# Calculate the mean value from point inside a 2D contour

I saw a question about creating contour lines over a smoothdensityhistogram plot. It really help me to create this kind of graphs.

I want to ask if is possible to extract only the points inside a certain contour to obtain, for example, mean values or desviation.

kind regards

• What do you mean by "mean values" of the points inside a certain contour. Mean location? Mean height of the density curve? Or are that additional attributes associated with each data point such as percent foliage cover, elevation, tree density, etc., for which you want a mean or standard deviation?
– JimB
Commented Oct 10, 2023 at 17:10
• Yes mean location, or just extract these points in a array to do other calculations. Commented Oct 12, 2023 at 2:30
• @ydd 's splitUp list created by using Table and Select shows how you can extract the points either between contours or inside or outside a particular contour.
– JimB
Commented Oct 12, 2023 at 2:45
• Also note that a "mean location" could still be calculated from the bivariate density even if there were no data points within a particular contour. This would be analogous to the mean of a truncated distribution. I would think that after the trouble estimating a bivariate distribution that summary calculations would be done based on the estimated bivariate density. The data points have done their job and it would be relying on the entity that you've estimated for future calculations.
– JimB
Commented Oct 12, 2023 at 2:51

Ian's part (except I added explicit SeedRandom)

SeedRandom[123];

*two dimensional data*) data =
RandomVariate[BinormalDistribution[.75], 200];

(*nonparametric density estimate*)
d = SmoothKernelDistribution[data];

(*logged density estimate at data*)
p = PDF[d, data];

(*quantile for countour height*)
q = 1 - {0.68, 0.95, 0.99};

c = Quantile[p, q];


Then create your quantile bounds by padding a 1 and a 0 to either end of q

cPad = PadLeft[c, Length@c + 1, 1];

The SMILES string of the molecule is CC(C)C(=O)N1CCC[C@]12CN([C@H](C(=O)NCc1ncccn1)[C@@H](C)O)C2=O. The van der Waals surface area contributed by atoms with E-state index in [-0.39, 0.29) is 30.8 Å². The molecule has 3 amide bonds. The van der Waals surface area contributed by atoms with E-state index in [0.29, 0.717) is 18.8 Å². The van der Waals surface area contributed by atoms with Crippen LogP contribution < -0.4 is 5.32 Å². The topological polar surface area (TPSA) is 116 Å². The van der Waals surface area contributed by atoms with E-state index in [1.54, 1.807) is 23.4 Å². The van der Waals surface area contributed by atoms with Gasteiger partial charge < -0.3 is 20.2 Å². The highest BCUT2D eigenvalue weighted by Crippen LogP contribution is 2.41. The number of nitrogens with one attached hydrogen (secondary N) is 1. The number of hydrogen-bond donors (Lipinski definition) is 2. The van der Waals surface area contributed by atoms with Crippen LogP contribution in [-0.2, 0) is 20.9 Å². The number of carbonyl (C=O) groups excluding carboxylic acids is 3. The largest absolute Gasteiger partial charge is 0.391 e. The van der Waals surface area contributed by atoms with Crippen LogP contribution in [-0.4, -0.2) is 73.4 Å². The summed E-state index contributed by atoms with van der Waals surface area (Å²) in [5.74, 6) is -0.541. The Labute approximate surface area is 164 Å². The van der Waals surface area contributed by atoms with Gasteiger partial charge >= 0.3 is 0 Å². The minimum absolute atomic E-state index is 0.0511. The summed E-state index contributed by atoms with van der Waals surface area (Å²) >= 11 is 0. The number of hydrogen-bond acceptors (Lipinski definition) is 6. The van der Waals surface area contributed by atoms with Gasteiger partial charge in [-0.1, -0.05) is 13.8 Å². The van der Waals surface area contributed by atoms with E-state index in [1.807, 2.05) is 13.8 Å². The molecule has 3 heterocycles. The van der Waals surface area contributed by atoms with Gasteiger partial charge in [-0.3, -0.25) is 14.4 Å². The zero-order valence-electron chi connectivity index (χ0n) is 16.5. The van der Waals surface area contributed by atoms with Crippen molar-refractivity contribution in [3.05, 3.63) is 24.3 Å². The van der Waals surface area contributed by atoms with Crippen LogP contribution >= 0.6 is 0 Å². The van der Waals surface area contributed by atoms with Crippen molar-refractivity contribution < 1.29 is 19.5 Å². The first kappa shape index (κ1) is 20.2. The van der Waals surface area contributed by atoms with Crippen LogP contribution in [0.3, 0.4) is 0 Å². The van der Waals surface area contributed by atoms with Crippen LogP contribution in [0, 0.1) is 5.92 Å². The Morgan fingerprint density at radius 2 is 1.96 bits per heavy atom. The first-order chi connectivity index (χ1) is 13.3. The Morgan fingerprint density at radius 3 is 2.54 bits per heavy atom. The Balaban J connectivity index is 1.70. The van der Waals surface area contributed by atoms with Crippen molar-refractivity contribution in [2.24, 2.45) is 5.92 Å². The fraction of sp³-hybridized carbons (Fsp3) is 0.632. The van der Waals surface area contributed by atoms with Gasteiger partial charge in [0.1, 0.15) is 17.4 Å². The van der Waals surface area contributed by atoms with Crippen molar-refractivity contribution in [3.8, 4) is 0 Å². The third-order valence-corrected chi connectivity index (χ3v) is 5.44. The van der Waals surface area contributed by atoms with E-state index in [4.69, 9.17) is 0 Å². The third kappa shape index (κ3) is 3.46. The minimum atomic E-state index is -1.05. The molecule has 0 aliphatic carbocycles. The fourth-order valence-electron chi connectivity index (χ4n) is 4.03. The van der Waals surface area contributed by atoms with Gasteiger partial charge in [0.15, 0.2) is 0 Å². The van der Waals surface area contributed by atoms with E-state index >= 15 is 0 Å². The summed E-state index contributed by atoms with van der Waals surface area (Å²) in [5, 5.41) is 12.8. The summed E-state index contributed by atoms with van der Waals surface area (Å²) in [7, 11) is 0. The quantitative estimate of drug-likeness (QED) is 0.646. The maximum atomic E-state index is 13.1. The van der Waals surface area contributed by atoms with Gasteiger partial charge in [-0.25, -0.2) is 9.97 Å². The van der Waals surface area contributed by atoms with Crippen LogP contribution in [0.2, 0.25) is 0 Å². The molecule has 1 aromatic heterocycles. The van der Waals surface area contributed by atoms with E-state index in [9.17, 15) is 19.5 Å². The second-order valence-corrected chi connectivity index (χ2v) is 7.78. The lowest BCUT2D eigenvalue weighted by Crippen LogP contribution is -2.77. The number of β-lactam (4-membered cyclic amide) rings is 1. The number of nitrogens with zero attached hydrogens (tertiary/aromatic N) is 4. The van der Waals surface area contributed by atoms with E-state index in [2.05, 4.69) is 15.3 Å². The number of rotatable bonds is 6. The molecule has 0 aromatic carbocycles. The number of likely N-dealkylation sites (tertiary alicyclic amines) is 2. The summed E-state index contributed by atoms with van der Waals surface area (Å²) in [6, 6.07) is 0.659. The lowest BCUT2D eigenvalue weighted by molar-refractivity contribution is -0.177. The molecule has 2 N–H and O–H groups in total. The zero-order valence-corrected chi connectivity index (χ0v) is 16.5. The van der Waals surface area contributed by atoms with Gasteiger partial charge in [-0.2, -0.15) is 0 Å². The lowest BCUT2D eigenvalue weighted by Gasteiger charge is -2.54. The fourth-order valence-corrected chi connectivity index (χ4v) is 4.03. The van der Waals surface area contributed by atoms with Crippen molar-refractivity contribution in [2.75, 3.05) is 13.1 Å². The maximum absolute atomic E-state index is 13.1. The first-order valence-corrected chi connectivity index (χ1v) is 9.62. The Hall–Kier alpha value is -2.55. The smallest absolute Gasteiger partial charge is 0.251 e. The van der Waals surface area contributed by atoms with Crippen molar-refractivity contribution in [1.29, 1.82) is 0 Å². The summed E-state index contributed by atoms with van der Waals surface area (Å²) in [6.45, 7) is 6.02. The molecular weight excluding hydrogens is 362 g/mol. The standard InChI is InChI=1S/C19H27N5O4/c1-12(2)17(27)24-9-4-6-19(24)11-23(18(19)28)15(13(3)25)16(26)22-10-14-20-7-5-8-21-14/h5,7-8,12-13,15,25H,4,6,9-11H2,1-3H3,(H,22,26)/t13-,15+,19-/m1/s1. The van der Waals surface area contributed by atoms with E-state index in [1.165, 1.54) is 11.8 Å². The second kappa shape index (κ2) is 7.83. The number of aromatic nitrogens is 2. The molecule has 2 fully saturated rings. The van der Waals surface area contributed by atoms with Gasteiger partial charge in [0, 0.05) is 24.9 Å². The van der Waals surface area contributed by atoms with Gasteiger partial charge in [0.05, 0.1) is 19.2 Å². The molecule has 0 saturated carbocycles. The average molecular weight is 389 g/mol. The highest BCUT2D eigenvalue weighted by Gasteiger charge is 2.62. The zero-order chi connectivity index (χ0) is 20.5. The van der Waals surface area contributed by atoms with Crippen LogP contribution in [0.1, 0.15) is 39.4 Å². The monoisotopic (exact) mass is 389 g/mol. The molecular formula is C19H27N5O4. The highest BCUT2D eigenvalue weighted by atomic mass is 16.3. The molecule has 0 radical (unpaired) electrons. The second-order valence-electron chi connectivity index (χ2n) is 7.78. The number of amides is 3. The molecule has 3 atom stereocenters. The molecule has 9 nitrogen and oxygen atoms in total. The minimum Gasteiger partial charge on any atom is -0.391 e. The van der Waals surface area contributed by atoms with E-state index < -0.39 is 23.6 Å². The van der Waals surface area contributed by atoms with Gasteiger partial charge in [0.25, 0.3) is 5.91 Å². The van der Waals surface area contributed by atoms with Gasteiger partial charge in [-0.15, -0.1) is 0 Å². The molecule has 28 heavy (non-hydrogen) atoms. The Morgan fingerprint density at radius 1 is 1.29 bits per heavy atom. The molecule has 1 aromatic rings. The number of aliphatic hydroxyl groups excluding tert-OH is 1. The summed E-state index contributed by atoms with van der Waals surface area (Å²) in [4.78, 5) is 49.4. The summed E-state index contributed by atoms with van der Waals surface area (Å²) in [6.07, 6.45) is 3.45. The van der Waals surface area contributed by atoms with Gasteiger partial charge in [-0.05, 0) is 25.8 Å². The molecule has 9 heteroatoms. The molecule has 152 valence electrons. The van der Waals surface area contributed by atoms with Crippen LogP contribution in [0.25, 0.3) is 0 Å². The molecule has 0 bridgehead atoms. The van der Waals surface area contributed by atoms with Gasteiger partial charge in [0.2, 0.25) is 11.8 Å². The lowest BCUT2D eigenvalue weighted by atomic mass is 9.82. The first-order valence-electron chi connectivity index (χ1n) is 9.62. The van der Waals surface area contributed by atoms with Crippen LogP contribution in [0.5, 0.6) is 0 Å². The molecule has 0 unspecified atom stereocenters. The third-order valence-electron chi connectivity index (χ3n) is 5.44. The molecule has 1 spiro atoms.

(*{{{1, 0.0759093}, {0.0759093, 0.0200241}, {0.0200241,
0.00849196}, {0.00849196, 0}}*)


And split up data based on which quantiles their PDF values fall between:

splitUp =
Table[Select[data, Last[i] < PDF[d, #] <= First[i] &], {i,
quantileBounds}];



(If you don't want to calculate the PDF again of all the data points, you could use Position instead but I feel this looks uglier than the Select implementation):

splitUp =
Table[Part[data,
Flatten@Position[p, n_ /; Last[i] < n <= First[i]]], {i,
quantileBounds}];


Comparing mean and variances. As expected, we see the variance grow as you go out to more extreme quantiles:

Mean /@ splitUp

(*{{0.0116993, -0.147756}, {0.214602,
0.222228}, {-0.361543, -0.202958}, {-0.741956, -1.677}}*)

Variance /@ splitUp

(*{{0.382458, 0.346718}, {1.4757, 1.59431}, {2.1283, 3.82937}, {8.91892,
2.63842}}*)


And plotting different point colors depending on quantiles:

nonEmptyContours = Select[splitUp, Length[#] > 0 &];
lpAll = ListPlot[nonEmptyContours,
PlotStyle -> {Black, Green, Orange, Red}];

Show[DensityPlot[PDF[d, {x, y}], ##],
ContourPlot[PDF[d, {x, y}], ##, Contours -> c,
ContourShading -> None], lpAll] &[{x, -4, 4}, {y, -4, 4},
PlotRange -> All]


Edit: I think you were asking actually how to do this using JimB's answer. The methodology is basically the same:

JimB's part (except adding explicit SeedRandom and set c to contours):

SeedRandom[123];
data = RandomVariate[BinormalDistribution[.75], 100];
(*Calculate a nonparametric density estimate*)
d = SmoothKernelDistribution[data];

(*Evaluate the estimated density function over a grid of points and \
sort by the density values from high to low*)
pdf = Reverse[
Sort[Flatten[
Table[PDF[d, {x, y}], {x, -3, 3, 0.05}, {y, -3, 3, 0.05}]]]];

(*Create a table of cumulative pdf values that correspond to the \
volumes of interest*)
cdf = Accumulate[pdf]/Total[pdf];
contours =
pdf[[Flatten[
Table[FirstPosition[cdf,
p_ /; p >= alpha], {alpha, {0.68, 0.95, 0.99}}]]]];

c = contours;


Then do everything the same as before. We can color the points based on their contours:

cPad = PadLeft[c, Length@c + 1, 1];
splitUp =
Table[Select[data, Last[i] < PDF[d, #] <= First[i] &], {i,
quantileBounds}];

sdh = SmoothDensityHistogram[data, PlotRange -> All];
cp = ContourPlot[PDF[d, {x, y}], {x, -4, 4}, {y, -4, 4},
Contours -> contours, ContourShading -> None, PlotRange -> All];
nonEmptyContours = Select[splitUp, Length[#] > 0 &];

coloredByContourPoints =
ListPlot[nonEmptyContours, PlotStyle -> {Black, Green, Orange, Red}];
Show[{sdh, cp, coloredByContourPoints}, PlotRange -> All]


• This a question for the Graphics folks…is there a way to decide colors based on how “extreme” they seem? The green really seems to stand out here and so I’d want it to be the outermost color. Orange should really be the second color because it doesn’t stand out so much
– ydd
Commented Oct 12, 2023 at 4:06
• Thanks! this works perfectly! Commented Oct 12, 2023 at 4:50